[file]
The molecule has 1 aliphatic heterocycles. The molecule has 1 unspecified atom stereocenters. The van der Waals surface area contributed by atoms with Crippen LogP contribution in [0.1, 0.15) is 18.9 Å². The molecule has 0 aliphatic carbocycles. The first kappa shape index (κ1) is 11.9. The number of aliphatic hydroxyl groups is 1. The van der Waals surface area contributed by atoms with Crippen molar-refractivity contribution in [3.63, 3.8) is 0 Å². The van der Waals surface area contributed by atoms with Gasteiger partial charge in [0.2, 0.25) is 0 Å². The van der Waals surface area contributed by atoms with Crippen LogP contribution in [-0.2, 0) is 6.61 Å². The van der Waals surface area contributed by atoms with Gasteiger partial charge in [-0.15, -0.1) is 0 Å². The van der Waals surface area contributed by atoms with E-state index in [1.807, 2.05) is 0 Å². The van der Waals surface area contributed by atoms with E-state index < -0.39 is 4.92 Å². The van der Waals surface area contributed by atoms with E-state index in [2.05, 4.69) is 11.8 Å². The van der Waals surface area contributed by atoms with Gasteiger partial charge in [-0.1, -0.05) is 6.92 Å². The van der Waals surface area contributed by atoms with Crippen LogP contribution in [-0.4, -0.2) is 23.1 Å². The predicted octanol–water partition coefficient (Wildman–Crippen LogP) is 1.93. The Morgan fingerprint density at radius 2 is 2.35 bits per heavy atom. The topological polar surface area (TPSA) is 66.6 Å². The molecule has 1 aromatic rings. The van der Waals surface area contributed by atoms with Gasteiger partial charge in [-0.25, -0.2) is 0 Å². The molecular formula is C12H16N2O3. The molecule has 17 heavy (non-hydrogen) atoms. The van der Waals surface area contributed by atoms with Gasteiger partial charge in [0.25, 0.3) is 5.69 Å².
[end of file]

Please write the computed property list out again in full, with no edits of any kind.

The molecule has 1 aliphatic heterocycles. The molecule has 1 unspecified atom stereocenters. The van der Waals surface area contributed by atoms with Crippen LogP contribution in [0.1, 0.15) is 18.9 Å². The molecule has 0 aliphatic carbocycles. The first kappa shape index (κ1) is 11.9. The number of aliphatic hydroxyl groups is 1. The van der Waals surface area contributed by atoms with Crippen molar-refractivity contribution in [3.63, 3.8) is 0 Å². The van der Waals surface area contributed by atoms with Gasteiger partial charge in [0.2, 0.25) is 0 Å². The van der Waals surface area contributed by atoms with Crippen LogP contribution in [-0.2, 0) is 6.61 Å². The van der Waals surface area contributed by atoms with Gasteiger partial charge in [-0.15, -0.1) is 0 Å². The van der Waals surface area contributed by atoms with E-state index in [1.807, 2.05) is 0 Å². The van der Waals surface area contributed by atoms with E-state index < -0.39 is 4.92 Å². The van der Waals surface area contributed by atoms with E-state index in [2.05, 4.69) is 11.8 Å². The van der Waals surface area contributed by atoms with Gasteiger partial charge in [-0.1, -0.05) is 6.92 Å². The van der Waals surface area contributed by atoms with Crippen LogP contribution in [-0.4, -0.2) is 23.1 Å². The predicted octanol–water partition coefficient (Wildman–Crippen LogP) is 1.93. The Morgan fingerprint density at radius 2 is 2.35 bits per heavy atom. The topological polar surface area (TPSA) is 66.6 Å². The molecule has 1 aromatic rings. The van der Waals surface area contributed by atoms with Gasteiger partial charge in [-0.25, -0.2) is 0 Å². The molecular formula is C12H16N2O3. The molecule has 17 heavy (non-hydrogen) atoms. The van der Waals surface area contributed by atoms with Gasteiger partial charge in [0.25, 0.3) is 5.69 Å².